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Help Loved Ones with Dementia Eat and Drink to Stay Healthy at Home

Posted by Carolyn Harmer on Jan 22, 2015 4:30:00 PM

Help Loved Ones with Dementia Eat and Drink to Stay Healthy at HomeWhen a loved one has dementia, caregiving can mean facing a variety of daily challenges. The effects of the disease on cognitive function and memory can make some people newly irritable, for example, or less invested in keeping up personal hygiene. Nutrition and hydration are two important aspects of daily care.

Making sure your loved one consumes enough food and water each day is essential to keeping him or her strong, energized, and healthy. Without support, a person with dementia could lose a troubling amount of weight or become dehydrated, both of which can lead to or contribute to hospitalizations. However, there are ways you can help: a combination of increased awareness and an informed approach can form the basis of healthier habits.

Recognize possible causes

Is your mealtime encouragement being met with resistance? There are many possible reasons why this is so, and the answer may be something you haven’t thought of yet. Understanding the causes of your loved one’s changing behavior can help you examine your own approach and discover why certain tactics may not be working the way you expected.

Cognitive barriers: One major obstacle to regular diet for patients with dementia is the reduced ability to recall whether they have eaten or drank recently. Cues for hunger and thirst are similarly dampened and disrupted. If questioned, individuals with dementia may reply that yes they have eaten, or no they’re not hungry, regardless of what their bodies are trying to tell them. Short-term memory complications also make it more challenging — and exhausting — to prepare healthy meals, and the food on the plate may not be recognizable, which could lead to resistance to trying ‘new’ things.

Physical barriers: Beyond these communication breakdowns, individuals with dementia may be experiencing more immediate difficulties with eating and drinking that they are having trouble expressing. They may be struggling with reduced appetite (which could be brought on or even enhanced by certain medications). Their senses of smell and taste become diminished, making food seem less appetizing. Discomfort in the throat or mouth, possibly from ill-fitting dentures, could be the culprit. Or the effects of constipation might make them disagreeable about taking in more food.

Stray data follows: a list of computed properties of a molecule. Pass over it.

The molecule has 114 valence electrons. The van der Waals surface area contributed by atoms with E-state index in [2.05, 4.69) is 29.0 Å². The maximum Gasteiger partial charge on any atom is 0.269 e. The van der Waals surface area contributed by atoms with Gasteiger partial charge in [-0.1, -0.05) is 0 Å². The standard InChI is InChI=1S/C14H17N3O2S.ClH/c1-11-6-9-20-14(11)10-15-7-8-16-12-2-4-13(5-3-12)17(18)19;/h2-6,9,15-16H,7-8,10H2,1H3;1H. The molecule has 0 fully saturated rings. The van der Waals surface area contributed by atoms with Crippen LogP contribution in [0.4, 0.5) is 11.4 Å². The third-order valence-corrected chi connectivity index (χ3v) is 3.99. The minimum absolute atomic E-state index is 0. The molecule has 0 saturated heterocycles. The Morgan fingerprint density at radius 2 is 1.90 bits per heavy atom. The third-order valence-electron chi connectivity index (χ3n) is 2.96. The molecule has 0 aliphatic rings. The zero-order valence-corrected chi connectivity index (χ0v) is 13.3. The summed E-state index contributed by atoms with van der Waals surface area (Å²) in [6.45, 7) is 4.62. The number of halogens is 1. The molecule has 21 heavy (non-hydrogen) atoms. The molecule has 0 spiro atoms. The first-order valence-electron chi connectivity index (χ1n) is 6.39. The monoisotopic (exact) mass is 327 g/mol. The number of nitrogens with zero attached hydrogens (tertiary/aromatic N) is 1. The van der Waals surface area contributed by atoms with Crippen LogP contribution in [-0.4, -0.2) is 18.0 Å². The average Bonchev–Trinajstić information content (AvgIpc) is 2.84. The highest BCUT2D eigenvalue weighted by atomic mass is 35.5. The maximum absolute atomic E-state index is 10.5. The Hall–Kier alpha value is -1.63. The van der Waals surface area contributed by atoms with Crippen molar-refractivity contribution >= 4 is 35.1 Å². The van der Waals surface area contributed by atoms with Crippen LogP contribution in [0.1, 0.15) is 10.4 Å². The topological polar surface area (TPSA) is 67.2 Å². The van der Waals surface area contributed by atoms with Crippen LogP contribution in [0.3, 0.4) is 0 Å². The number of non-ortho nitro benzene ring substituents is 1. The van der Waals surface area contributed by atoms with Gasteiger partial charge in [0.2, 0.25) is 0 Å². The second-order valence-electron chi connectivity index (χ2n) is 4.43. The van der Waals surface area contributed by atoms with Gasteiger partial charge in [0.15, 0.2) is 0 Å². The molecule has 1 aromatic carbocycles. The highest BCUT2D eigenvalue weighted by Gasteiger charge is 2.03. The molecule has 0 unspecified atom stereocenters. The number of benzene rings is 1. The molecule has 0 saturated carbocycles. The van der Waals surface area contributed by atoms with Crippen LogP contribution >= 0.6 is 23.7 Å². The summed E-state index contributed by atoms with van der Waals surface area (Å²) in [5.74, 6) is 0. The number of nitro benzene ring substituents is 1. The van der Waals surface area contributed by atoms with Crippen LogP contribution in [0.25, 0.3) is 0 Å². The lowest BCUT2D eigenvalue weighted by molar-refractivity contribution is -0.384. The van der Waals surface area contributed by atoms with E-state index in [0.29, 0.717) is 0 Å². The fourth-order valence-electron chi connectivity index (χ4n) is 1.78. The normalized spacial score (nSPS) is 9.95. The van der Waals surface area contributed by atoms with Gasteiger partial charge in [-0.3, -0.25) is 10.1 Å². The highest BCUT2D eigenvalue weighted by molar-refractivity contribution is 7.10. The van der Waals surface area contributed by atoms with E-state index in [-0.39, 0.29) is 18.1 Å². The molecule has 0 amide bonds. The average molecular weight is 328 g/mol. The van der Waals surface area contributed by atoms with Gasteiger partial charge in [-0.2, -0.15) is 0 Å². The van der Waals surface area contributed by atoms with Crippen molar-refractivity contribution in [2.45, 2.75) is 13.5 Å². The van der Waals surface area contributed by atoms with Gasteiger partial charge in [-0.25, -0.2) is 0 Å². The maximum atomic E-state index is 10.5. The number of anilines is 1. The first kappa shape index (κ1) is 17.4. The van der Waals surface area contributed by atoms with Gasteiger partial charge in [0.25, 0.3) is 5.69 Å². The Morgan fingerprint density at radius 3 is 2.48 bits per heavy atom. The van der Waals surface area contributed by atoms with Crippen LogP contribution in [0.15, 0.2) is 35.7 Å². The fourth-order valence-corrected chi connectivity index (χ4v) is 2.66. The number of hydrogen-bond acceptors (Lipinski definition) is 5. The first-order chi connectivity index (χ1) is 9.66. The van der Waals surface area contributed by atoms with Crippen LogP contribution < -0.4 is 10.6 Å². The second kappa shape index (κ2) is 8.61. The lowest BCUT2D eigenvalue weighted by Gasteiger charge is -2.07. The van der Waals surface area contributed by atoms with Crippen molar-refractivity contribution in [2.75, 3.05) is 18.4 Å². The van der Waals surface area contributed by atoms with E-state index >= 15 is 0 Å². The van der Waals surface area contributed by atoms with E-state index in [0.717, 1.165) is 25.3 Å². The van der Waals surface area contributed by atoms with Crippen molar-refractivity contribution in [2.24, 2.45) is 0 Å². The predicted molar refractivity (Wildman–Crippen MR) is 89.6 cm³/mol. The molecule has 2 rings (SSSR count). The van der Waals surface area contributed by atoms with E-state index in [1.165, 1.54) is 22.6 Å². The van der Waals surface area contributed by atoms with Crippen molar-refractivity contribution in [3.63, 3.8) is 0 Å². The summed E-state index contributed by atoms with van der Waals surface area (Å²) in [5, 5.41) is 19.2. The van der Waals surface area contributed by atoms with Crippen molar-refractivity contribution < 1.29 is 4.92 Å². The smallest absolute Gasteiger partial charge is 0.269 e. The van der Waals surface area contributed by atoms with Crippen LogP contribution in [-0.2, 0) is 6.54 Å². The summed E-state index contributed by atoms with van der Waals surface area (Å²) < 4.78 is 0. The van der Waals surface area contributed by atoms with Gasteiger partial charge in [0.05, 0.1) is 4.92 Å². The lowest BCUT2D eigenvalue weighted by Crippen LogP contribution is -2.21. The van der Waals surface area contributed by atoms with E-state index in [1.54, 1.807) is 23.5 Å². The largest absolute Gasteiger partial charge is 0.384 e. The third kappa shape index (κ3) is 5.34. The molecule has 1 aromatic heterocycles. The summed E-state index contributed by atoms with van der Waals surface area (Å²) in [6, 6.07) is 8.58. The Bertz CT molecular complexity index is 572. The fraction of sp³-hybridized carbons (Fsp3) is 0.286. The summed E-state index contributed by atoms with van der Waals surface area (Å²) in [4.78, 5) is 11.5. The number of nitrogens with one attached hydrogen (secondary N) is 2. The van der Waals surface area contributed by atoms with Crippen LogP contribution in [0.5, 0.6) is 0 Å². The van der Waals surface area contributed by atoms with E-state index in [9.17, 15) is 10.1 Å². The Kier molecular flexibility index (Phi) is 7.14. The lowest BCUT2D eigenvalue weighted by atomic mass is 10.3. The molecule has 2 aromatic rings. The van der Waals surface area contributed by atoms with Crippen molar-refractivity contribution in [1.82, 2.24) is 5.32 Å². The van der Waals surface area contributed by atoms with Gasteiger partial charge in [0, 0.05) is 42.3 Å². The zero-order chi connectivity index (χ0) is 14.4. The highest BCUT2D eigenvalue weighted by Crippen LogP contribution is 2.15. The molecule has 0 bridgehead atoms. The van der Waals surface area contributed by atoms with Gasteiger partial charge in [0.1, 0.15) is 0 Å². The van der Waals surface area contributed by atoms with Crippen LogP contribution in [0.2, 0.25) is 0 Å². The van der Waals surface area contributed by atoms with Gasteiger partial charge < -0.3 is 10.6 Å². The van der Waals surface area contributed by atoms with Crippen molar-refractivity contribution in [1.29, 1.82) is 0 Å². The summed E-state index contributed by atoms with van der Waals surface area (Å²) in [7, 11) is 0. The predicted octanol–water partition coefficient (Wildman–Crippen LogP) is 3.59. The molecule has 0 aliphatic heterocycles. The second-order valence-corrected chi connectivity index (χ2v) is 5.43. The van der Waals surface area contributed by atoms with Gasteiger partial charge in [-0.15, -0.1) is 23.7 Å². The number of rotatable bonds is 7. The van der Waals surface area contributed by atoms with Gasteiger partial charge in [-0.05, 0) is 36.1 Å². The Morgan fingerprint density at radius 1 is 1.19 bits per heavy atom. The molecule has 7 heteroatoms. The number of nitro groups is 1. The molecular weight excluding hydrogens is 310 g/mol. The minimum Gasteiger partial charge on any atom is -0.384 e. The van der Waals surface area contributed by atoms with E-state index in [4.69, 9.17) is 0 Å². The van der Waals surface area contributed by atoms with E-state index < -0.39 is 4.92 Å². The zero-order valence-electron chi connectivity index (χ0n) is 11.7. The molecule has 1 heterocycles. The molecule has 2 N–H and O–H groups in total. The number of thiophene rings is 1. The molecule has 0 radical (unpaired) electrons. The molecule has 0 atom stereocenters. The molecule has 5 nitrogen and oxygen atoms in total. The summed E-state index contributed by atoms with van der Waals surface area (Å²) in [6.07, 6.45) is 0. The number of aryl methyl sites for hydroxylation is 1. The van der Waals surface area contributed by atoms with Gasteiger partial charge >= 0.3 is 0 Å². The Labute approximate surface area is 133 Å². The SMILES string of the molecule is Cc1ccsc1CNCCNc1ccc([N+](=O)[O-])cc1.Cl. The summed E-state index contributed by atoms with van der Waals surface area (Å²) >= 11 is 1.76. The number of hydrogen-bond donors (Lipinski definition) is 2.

Find winning strategies for better eating

Every patient with dementia experiences different symptoms in different ways. It may take some trial and error until you find a routine that gets positive results for your loved one; the trick is to stay flexible and attentive to what isn’t working (and why not). Here are some approaches to get you started:

  • Encourage more activity in your loved one’s day to help boost appetite.
  • Consider less conventional routines, such as providing smaller meals and snacks throughout the day.
  • Avoid clutter and confusion at the table: plain white plates, no decorations, and just one or two foods at a time can help to minimize distractions.
  • Use persistent reminders, not only to take a bite, but also about what the food is.
  • Adapt to your loved one’s shifting tastes by trying different or stronger flavors, or by sweetening foods with sugar or honey.
  • Place ready-to-eat snacks where your loved one can easily see and consume them.

Hydration: every little bit counts

Unless your loved one is under doctor’s orders to restrict fluid intake, chances are that increasing the amount of water consumed will help more than it hurts. Whatever progress you can help your loved one make toward the daily recommendation of 48 to 64 ounces of water (that is, 6 to 8 cups) will have a positive health impact. Try these tips for increasing fluid intake throughout the day:

  • Keep a water glass within your loved one’s line of sight and reach — the cup may be clear, to show what’s inside, or a bright color, for better visibility.
  • Just like with eating, reminding your loved one to take a drink may have better results than asking whether he or she is thirsty.
  • Because a big, full glass may seem intimidating, try having your loved one drink a swig of water from a small glass several times over the course of the day or visit.
  • Offer a variety of beverages at different times of day. Although plain water is best, consuming more liquids by any means is preferable to dehydration.

If you take time to discover and stick with your loved one’s most successful eating and drinking habits, you’ll enjoy better short-term outcomes at mealtime as well as long-term reassurance that he or she can remain comfortably at home, in the best health possible.

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Topics: Dementia, Caregiving